Any PR / Journos? I would love some advice!

(20 Posts)
Saffra Sat 16-Nov-13 13:01:22

I have an online bridal accessories boutique and, to date, I have had some success with getting products in magazines (for using in shoots and product mentions). Other than the odd press release, it's mainly been based on press contacting me.

But, I'm now looking to step it up a gear, and want to send out a monthly email to target press (wedding titles). In the absence of newsworthy stories to make into a regular press release, what should I be emailing them?

Can it be a simple story (e.g. 'how to get this look') with product images, plus a link back to a longer version on the website? Maybe with a quote from me positioned as an expert?

Or, is that not interesting or substantial enough?

I will be outsourcing the work to a writer, but don't have enough budget for her to create multiple stories.

Any advice would be much appreciated!

ICameOnTheJitney Sat 16-Nov-13 14:48:58

I'm a writer and often have to come up with non-news pieces just for the purpose of advertising the business I'm writing about. I work with trade publications and also online....if possible in your situation and with what you're selling, I would link the press releases to current fashion news or fads....if a star is spotted in a specific style, I'd do "Lilly Allen's Bias Cut Gown...how to replicate it perfectly"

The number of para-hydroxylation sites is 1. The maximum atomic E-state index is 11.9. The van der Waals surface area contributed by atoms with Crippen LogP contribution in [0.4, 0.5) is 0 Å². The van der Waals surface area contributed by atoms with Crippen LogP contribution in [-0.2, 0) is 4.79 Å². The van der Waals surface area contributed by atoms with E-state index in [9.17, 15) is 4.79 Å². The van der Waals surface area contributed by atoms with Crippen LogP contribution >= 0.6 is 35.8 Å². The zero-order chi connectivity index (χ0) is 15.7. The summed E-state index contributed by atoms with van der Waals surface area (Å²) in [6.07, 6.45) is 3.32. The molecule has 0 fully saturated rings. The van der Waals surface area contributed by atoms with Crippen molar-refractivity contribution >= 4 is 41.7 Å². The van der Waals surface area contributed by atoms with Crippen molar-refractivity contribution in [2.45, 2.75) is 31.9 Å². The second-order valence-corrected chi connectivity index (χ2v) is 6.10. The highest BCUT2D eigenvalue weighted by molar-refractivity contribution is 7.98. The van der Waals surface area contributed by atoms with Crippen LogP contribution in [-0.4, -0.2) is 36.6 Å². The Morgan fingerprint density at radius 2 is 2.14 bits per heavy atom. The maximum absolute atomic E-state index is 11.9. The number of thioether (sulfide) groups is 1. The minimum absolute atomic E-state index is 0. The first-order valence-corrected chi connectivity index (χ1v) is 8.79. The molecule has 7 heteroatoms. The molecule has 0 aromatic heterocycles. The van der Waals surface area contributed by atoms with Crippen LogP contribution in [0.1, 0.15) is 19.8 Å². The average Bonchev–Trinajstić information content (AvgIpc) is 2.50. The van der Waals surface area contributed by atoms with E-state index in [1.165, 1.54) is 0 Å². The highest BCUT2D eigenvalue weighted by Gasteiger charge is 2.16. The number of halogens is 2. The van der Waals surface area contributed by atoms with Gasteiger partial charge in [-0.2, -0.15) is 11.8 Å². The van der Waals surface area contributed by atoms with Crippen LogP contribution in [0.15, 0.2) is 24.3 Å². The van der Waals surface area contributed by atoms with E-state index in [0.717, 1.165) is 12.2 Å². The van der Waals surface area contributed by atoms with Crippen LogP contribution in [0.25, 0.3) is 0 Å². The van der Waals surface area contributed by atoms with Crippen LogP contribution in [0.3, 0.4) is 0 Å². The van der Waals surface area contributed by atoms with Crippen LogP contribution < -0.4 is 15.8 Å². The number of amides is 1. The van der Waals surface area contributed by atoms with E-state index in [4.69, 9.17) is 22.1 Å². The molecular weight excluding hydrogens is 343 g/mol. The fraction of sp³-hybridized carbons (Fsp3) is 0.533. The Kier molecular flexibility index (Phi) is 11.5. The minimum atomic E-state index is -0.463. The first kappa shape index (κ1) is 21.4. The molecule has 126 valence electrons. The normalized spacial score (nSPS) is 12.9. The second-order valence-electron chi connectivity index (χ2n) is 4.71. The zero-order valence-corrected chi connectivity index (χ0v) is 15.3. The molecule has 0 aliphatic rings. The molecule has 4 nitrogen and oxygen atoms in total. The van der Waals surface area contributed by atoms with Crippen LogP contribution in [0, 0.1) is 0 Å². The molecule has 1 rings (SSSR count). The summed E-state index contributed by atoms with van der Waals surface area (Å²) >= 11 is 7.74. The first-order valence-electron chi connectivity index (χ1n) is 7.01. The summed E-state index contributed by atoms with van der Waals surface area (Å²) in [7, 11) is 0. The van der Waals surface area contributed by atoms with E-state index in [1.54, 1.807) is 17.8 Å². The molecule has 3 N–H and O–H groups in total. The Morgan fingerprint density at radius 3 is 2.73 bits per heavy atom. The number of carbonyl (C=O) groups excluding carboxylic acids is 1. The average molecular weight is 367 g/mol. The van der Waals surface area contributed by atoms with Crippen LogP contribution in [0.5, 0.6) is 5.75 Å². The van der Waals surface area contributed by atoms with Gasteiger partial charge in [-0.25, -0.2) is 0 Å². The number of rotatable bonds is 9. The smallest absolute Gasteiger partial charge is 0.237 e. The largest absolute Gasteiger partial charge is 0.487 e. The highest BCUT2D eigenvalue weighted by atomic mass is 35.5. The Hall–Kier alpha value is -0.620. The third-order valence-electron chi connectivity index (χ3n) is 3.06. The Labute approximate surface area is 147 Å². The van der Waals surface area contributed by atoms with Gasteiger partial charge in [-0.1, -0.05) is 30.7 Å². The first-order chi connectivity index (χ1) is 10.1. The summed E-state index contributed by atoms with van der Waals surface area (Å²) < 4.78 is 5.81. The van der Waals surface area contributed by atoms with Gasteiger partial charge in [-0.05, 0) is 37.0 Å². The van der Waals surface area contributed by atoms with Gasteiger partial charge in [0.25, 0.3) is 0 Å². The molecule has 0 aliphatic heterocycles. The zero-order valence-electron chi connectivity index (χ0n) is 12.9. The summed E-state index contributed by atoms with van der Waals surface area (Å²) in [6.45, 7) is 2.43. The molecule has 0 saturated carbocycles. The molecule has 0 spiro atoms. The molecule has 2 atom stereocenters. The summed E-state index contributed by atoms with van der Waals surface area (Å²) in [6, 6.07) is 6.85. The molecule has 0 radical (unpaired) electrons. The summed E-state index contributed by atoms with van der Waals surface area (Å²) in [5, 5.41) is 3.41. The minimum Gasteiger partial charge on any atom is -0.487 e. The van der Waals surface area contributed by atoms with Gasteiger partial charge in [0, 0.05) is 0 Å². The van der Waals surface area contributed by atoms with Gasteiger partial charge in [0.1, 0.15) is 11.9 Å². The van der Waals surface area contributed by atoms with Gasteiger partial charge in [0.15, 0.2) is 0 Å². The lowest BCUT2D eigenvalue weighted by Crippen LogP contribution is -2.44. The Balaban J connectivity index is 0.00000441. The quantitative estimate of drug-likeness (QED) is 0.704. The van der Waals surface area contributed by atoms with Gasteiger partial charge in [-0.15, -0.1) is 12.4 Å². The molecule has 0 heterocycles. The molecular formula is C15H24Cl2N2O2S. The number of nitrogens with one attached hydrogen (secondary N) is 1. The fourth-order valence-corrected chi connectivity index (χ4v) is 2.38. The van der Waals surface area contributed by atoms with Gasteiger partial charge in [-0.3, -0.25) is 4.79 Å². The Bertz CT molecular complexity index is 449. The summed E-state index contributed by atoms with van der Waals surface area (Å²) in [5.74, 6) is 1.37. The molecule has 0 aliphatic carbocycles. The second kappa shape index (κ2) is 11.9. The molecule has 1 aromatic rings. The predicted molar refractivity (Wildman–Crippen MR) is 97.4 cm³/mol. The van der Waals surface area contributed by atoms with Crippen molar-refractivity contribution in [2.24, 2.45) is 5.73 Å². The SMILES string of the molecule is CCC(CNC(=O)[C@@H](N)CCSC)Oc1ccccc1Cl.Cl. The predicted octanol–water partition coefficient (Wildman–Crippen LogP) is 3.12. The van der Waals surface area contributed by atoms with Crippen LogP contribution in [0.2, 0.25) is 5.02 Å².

Or I'd simply do a blaggy email which shows one or two items "Classic Tiaras for Winter Wonderland Weddings" type of thing.

Saffra Sat 16-Nov-13 15:12:57

Thanks for the reply!

Do your clients achieve a good response rate with these types of non-news pieces??

With these emails, rather than simply being about press mentions of individual products (which has no real longevity or much brand value, as we're not the designer), I want to start positioning my business as the go-to for all things bridal accessories-related. So, this is what I'm hoping I'll achieve with these emails... (well, having these emails as the starting point in any case!)... and keep top of mind when the editor next needs something that I can potentially provide...

Should I include quotes too?

ICameOnTheJitney Sat 16-Nov-13 15:19:22

I think they do...they keep coming back for more anyway! grin

What you want then is to let these editors know that you are there to provide items for shoots etc...then tell them that....how often do you get new stock in? If it's regularly then let them know with an email that you've got some stunning new things and they're at their disposal for shoots.

Are you on Twitter and Facebook?

Saffra Sat 16-Nov-13 15:32:24

Well, that's the main thing! :-)

Yes, definitely want them to do one of the following:
- request images for press use
- request samples to shoot
- come to me about something else when the opportunity arises

I don't particularly have set times of the year for new collections. Lines are continually added to and restocked etc.

Yes, I'm on Twitter and Facebook, but hate how much of a time-sucker they are...!